"It is very difficult to make projections that far in advance, particularly as the U.S. is now going through a moment of high uncertainty in terms of the trajectory of the epidemic," El-Sadr told ABC News. "The next few weeks will be critical as more and more communities and states are easing mitigation measures and opening up businesses and activities. What happens next is dependent on what we are doing today in terms of easing of restrictions as well as our willingness to put back restrictions in the event that we see a blip in the number of cases. Right now is a critical time point. What we see in the next few weeks will be critical and how we act and react in the next few weeks will be equally critical."

During the Emory University briefing, del Rio, who was joined by his colleague, Dr. Colleen Kraft, an associate professor in the department of pathology and laboratory medicine and the director of the Clinical Virology Research Laboratory, discussed the current state of the coronavirus pandemic in Georgia, and across the country.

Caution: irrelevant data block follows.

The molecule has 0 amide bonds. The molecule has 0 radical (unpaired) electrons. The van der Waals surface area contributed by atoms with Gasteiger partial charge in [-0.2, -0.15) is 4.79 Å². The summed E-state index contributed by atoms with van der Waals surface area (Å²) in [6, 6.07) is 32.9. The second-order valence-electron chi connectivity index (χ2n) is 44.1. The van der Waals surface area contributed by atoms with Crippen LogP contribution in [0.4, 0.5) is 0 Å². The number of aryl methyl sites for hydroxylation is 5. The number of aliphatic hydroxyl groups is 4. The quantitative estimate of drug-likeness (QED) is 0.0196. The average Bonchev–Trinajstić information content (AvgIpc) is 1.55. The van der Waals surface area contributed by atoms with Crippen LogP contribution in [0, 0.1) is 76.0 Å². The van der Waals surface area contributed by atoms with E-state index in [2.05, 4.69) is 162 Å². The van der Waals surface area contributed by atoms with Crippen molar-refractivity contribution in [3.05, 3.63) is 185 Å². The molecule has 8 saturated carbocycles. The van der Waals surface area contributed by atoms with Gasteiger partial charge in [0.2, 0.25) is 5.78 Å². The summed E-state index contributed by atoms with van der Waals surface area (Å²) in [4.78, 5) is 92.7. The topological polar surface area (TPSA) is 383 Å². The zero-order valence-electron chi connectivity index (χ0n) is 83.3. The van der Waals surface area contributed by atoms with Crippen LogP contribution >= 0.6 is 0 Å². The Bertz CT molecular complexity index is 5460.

Both specialists stressed that the pandemic is far from over, despite the fact that the rates of infections and deaths are not as high as they could have been if measures such as social distancing, lockdowns and the shutdown of the economy had not been instituted.

Del Rio said that it was a mistake to think of the pandemic in terms of a curve, with a peak and a gradual descent.

"I think what we're beginning to see in the U.S. is a certain stabilization and plateauing in the number of cases," as well as in the number of deaths, he said.

Given the severe economic consequences of the pandemic, for states to reopen safely, he said it's important to track the number of deaths, the rate of hospitalizations and intensive care unit capacity.

A sign placed on the boardwalk states "MAINTAIN SOCIAL DISTANCE," May 24, 2020, in Wildwood, New Jersey.
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Del Rio said it is essential, both at the state level and at the national level, to determine who is getting infected in order to isolate these individuals and stop the outbreak.

"I think we're going to see little outbreaks, but the idea is to make sure that those outbreaks don't become large outbreaks, and we can contain them so you can actually limit the spread of infection," del Rio said. "Because obviously as you're opening up the economy, you will have cases, there's no doubt."

All eyes have been on Georgia, one of the first states to aggressively move to resume economic operations.

There, Gov. Brian Kemp opted to lift many stay-at-home restrictions on businesses across the state on April 27. Gyms, barbers, hair and nail salons, theaters, bowling alleys and private social clubs were among the businesses allowed to reopen.